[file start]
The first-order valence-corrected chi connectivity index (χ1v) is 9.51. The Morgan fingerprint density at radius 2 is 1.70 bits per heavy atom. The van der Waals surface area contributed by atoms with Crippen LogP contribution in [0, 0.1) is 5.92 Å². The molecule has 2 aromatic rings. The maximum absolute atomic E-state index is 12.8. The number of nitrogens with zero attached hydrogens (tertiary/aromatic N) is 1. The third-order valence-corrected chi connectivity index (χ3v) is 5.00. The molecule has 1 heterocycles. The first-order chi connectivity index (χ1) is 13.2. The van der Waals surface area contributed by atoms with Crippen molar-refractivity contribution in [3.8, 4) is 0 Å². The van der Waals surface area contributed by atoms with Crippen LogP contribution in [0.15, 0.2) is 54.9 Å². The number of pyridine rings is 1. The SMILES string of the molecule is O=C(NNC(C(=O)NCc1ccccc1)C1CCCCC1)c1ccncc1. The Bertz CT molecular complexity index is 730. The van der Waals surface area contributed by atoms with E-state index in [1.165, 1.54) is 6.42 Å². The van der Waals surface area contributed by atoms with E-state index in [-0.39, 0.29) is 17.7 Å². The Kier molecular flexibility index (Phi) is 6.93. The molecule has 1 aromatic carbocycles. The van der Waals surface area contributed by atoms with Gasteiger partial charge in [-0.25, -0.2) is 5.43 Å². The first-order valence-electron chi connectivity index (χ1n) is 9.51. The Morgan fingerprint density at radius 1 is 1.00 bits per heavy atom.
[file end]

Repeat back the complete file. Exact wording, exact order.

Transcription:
The first-order valence-corrected chi connectivity index (χ1v) is 9.51. The Morgan fingerprint density at radius 2 is 1.70 bits per heavy atom. The van der Waals surface area contributed by atoms with Crippen LogP contribution in [0, 0.1) is 5.92 Å². The molecule has 2 aromatic rings. The maximum absolute atomic E-state index is 12.8. The number of nitrogens with zero attached hydrogens (tertiary/aromatic N) is 1. The third-order valence-corrected chi connectivity index (χ3v) is 5.00. The molecule has 1 heterocycles. The first-order chi connectivity index (χ1) is 13.2. The van der Waals surface area contributed by atoms with Crippen molar-refractivity contribution in [3.8, 4) is 0 Å². The van der Waals surface area contributed by atoms with Crippen LogP contribution in [0.15, 0.2) is 54.9 Å². The number of pyridine rings is 1. The SMILES string of the molecule is O=C(NNC(C(=O)NCc1ccccc1)C1CCCCC1)c1ccncc1. The Bertz CT molecular complexity index is 730. The van der Waals surface area contributed by atoms with E-state index in [1.165, 1.54) is 6.42 Å². The van der Waals surface area contributed by atoms with E-state index in [-0.39, 0.29) is 17.7 Å². The Kier molecular flexibility index (Phi) is 6.93. The molecule has 1 aromatic carbocycles. The van der Waals surface area contributed by atoms with Gasteiger partial charge in [-0.25, -0.2) is 5.43 Å². The first-order valence-electron chi connectivity index (χ1n) is 9.51. The Morgan fingerprint density at radius 1 is 1.00 bits per heavy atom.